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But Tris'iras, 2 a chieftain dread,
Marked Khara as he onward sped.
And met his car and cried, to stay
The giant from the purposed fray:
'Mine be the charge: let me attack,
And turn thee from the contest back.
Let me go forth, and thou shalt see
The strong-armed Ráma slain by me.
True are the words I speak, my lord:
I swear it as I touch my sword:
That I this Ráma's blood will spill,
Whom every giant's hand should kill.
This Ráma will I slay, or he
In battle fray shall conquer me.
Restrain thy spirit: check thy car,
And view tne combat from afar.
Thou, joying o'er the prostrate foe,
To Janasthán again shalt go,
Or, if I fall in battle's chance,
Against my conqueror advance.'
   Thus Tris'iras for death who yearned:
And Khara from the conflict turned,
'Go forth to battle,' Khara cried;
And toward his foe the giant hied.
Borne on a car of glittering hue
Which harnessed coursers fleetly drew,
Like some huge hill with triple peak
He onward rushed the prince to seek,

p. 261

Still, like a big cloud, sending out
His arrowy rain with many a shout
Like the deep sullen roars that come
Discordant from a moistened drum.
But Raghu's son, whose watchful eye
Beheld the demon rushing nigh,
From the great bow he raised and bent
A shower of shafts to meet him sent.
Wild grew the fight and wilder yet
As fiend and man in combat met,
As when in some dark wood's retreat
An elephant and a lion meet.
   The giant bent his bow, and true
To Ráma's brow three arrows flew.
Then, raging as he felt the stroke,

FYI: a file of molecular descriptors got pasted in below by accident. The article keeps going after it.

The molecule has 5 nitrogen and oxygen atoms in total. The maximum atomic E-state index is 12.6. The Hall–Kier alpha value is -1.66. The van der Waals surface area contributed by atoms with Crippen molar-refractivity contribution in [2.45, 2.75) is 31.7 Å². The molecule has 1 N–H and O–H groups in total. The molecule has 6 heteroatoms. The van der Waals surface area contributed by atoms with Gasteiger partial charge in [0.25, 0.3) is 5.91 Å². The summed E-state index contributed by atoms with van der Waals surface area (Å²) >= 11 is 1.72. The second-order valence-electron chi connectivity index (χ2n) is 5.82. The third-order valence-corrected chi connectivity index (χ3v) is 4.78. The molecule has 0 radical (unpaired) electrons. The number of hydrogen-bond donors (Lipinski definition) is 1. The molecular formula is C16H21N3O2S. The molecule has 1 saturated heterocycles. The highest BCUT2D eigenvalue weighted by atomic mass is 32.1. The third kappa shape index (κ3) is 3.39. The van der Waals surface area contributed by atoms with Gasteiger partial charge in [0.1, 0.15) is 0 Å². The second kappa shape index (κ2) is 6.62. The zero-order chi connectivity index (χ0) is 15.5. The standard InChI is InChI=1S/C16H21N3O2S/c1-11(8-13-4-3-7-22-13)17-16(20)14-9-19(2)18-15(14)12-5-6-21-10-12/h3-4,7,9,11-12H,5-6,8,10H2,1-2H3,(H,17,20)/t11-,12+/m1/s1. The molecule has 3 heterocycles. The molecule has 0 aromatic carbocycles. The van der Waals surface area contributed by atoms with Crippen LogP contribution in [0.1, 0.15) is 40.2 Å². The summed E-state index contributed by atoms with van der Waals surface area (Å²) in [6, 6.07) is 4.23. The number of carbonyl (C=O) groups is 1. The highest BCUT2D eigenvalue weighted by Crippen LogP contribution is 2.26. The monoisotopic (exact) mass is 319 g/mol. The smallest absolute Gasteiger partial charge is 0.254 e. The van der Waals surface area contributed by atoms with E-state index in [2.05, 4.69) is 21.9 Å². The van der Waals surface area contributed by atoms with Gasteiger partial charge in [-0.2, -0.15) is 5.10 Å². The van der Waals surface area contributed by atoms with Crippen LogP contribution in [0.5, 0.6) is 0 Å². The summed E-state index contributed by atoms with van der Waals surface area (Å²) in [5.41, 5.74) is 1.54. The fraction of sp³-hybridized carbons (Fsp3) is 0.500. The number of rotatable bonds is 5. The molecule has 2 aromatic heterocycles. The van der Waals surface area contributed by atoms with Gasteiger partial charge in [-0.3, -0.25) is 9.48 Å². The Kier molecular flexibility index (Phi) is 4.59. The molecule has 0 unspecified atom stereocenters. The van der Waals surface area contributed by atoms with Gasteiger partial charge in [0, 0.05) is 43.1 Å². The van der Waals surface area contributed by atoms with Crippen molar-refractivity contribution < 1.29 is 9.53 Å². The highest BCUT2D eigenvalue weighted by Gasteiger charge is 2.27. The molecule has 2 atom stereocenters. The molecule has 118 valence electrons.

These words in anger Ráma spoke:
'Heroic chief! is such the power
Of fiends who rove at midnight hour?
Soft as the touch of flowers I feel
The gentle blows thine arrows deal.
Receive in turn my shafts, and know
What arrows fly from Ráma's bow.'
Thus as he spoke his wrath grew hot.
And twice seven deadly shafts he shot,
Which, dire as serpent's deadly fang,
Straight to the giant's bosom sprang.
Four arrows more,--each shaped to deal
A mortal wound with barbèd steel,--
The glorious hero shot, and slew
The four good steeds the car that drew.
Eight other shafts flew straight and fleet,
And hurled the driver from his seat,
And in the dust the banner laid
That proudly o'er the chariot played.
Then as the fiend prepared to bound
Forth from his useless car to ground,
The hero smote him to the heart,
And numbed his arm with deadly smart.
Again the chieftain, peerless-souled,
Seat forth three rapid darts, and rolled
With each keen arrow, deftly sped,
Low in the dust a monstrous head.
Then yielding to each deadly stroke,
Forth spouting streams of blood and smoke,
The headless trunk bedrenched with gore
Fell to the ground and moved no more.
The fiends who yet were left with life,
Routed and crushed in battle strife,
To Khara's side, like trembling deer
Scared by the hunter, fled in fear.
King Khara saw with furious eye
His scattered giants turn and fly;
Then rallying his broken train
At Raghu's son he drove amain,
Like Ráhu  1 when his deadly might
Comes rushing on the Lord of Night.


260:1 Tris'iras.

260:2 The Three-headed.

261:1 The demon who causes eclipses.

Next: Canto XXVIII.: Khara Dismounted.